Methanol could become the preferred fuel for new vessels already in 2023
21 Mar 2023
Carriers preferred methanol when ordering new green vessels in 2023. The fuel could overtake LNG already this year, DNV estimates.
Methanol could pass liquified natural gas (LNG) as the most popular fuel for new vessels already in the current year.
Such is the assessment from classification society DNV, following a surge of new order for newbuilds capable of sailing on methanol.”It is very hard to say if or when methanol orders will be higher than for LNG, but it could happen also in 2023,” says Christos Chryssakis, business development manager at DNV.
In the first two months of the year, there were orders for 24 newbuilds across segments able to sail on methanol once finished at the shipyard.
By comparison, there have only been orders for 10 LNG newbuilds, according to data from DNV.
When looking at the compiled number of ships at sea and in yards’ order books, there is still far more LNG-compatible ships than methanol-compatible ones. The development in 2023, however, shows methanol making headway, estimates numerous observers.
DNV expects both fuel types to remain popular when carriers order new vessels, as each type has its pros and cons.
”LNG offers immediate reduction of GHG, even when fossil LNG is used, at the expense of a higher capital investment. Building a methanol fuelled vessel is less expensive, but green methanol will be needed sooner than green LNG and there is currently high uncertainty on future availability and prices,” explains Martin Wold, chief consultant at DNV Maritime Business Advisory, in relation to the publication of a new report.
Big orders inbound.
Lately, a slew of major carriers have ramped up orders for methanol vessels.
South Korea’s largest carrier, HMM, ordered nine container vessels in mid-February. These will be capable of sailing by means of methanol and regular fuel alike. HMM’s investment amounts to USD 1.1bn.
The brokerage house Braemar writes in an analysis that HMM’s order indicates that methanol is heading for the lead position within alternative fuels for container liners that have increased their respective climate targets in recent years.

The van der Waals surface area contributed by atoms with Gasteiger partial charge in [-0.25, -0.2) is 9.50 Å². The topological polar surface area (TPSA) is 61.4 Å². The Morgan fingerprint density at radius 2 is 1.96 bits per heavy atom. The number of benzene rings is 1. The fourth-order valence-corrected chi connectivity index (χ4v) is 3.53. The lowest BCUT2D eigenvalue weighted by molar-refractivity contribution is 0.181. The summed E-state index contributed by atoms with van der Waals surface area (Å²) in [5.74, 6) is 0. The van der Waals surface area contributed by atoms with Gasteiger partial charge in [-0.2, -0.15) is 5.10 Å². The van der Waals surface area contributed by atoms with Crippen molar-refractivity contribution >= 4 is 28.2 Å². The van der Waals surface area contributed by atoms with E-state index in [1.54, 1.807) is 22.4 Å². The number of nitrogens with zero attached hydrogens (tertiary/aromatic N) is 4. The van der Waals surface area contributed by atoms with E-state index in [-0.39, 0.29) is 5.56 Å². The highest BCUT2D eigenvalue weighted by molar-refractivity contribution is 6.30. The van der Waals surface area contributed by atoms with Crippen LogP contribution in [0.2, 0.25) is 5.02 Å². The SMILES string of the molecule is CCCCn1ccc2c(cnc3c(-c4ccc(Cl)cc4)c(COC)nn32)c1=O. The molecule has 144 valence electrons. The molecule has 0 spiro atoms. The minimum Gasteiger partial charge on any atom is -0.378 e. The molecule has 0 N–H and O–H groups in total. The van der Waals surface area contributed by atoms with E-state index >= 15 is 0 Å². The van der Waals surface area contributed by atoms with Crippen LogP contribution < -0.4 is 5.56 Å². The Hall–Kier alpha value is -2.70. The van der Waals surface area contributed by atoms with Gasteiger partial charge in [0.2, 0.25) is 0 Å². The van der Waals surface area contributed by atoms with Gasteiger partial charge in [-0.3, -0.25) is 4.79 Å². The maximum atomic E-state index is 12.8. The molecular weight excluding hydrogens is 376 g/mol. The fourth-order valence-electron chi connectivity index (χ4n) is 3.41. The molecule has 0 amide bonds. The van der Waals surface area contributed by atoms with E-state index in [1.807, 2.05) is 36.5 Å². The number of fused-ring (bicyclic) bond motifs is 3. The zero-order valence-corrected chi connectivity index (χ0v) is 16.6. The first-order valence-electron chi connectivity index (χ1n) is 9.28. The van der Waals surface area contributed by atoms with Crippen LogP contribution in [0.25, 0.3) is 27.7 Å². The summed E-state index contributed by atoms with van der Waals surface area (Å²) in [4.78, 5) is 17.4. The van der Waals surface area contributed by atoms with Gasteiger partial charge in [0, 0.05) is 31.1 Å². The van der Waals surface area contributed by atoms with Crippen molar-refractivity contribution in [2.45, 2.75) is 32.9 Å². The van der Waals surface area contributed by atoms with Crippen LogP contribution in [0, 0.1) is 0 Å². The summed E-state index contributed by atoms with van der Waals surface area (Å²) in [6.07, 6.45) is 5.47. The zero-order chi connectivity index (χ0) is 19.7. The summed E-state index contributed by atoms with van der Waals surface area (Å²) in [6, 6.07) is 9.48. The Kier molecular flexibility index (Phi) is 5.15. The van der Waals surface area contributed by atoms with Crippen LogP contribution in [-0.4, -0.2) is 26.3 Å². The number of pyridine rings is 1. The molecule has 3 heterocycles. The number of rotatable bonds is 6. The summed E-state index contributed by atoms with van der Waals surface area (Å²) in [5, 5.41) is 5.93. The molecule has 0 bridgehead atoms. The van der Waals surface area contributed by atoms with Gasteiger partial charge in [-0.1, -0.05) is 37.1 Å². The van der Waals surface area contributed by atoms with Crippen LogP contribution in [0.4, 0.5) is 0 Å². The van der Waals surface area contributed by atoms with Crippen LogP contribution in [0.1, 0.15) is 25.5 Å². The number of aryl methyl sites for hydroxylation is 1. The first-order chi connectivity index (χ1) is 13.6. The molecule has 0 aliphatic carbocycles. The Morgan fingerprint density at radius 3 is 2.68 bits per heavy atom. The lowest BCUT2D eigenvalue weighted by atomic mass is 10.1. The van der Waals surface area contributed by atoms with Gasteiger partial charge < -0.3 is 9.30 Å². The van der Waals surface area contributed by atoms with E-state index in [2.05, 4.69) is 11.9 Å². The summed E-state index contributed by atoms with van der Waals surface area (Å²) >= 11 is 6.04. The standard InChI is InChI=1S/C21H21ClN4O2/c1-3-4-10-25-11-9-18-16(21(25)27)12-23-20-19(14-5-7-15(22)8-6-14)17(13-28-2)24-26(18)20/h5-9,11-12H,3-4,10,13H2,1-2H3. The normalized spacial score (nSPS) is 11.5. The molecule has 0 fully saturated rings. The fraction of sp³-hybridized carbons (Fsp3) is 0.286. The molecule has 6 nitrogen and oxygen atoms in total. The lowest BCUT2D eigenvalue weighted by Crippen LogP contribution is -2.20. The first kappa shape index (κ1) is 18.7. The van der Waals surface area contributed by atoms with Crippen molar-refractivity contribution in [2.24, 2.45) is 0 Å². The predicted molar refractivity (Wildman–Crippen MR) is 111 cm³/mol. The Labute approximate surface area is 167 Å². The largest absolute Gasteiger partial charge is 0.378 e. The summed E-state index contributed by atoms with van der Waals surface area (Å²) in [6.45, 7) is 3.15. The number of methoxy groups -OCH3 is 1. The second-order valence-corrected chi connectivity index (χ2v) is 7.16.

Braemar also notes that the liners usually collaborate with fuel suppliers, adding incentive for energy companies to invest in production as well.
Methanol grows in popularity
There were a compiled 106 methanol ships delivered and ordered by the end of February 2023.
By mid-March, Japanese carrier ONE also ordered ten container vessels with dual compatibility for green fuels: methanol and ammonia, which many believe will become the two dominant sources in coming years.
The vessels were added to an existing order of ten vessels from May 2022.
French carrier CMA CGM has been rumored to have ordered multiple methanol vessels, bringing the company’s order book up to 18 vessels that can sail on the green fuel.
Danish Maersk was the first major carrier to bet big on the fuel. The group has 19 methanol vessels in order books.
Not yet fully green
There are several factors as to why methanol might surpass LNG as carriers’ preferred alternative fuel.
First of all, LNG is essentially a fossil fuel and thus considered a transitional fuel by many.
According to DNV, it is furthermore easier and cheaper to build a methanol ship compared to a vessel sailing on LNG, ammonia or hydrogen.
Chryssakis highlights one thing, though.
”When referring to green fuels, it is important to keep in mind that methanol today is produced from natural gas and therefore is not green,” he says and adds:
”Shipowners who order methanol-fueled ships are currently trying to source green methanol, with production estimated to start with small volumes in 2025 and increase towards 2030.”
This means that when Maersk’s first methanol-powered container ship becomes operational, it probably won’t sail on green methanol exclusively.
Procuring green methanol is no easy task, and Maersk has therefore entered several partnerships around the world in order to secure sufficient supplies.
DNV expects the availability of green methanol to improve from 2030 and onwards.
(source: Methanol could become the preferred fuel for new vessels already in 2023 — ShippingWatch)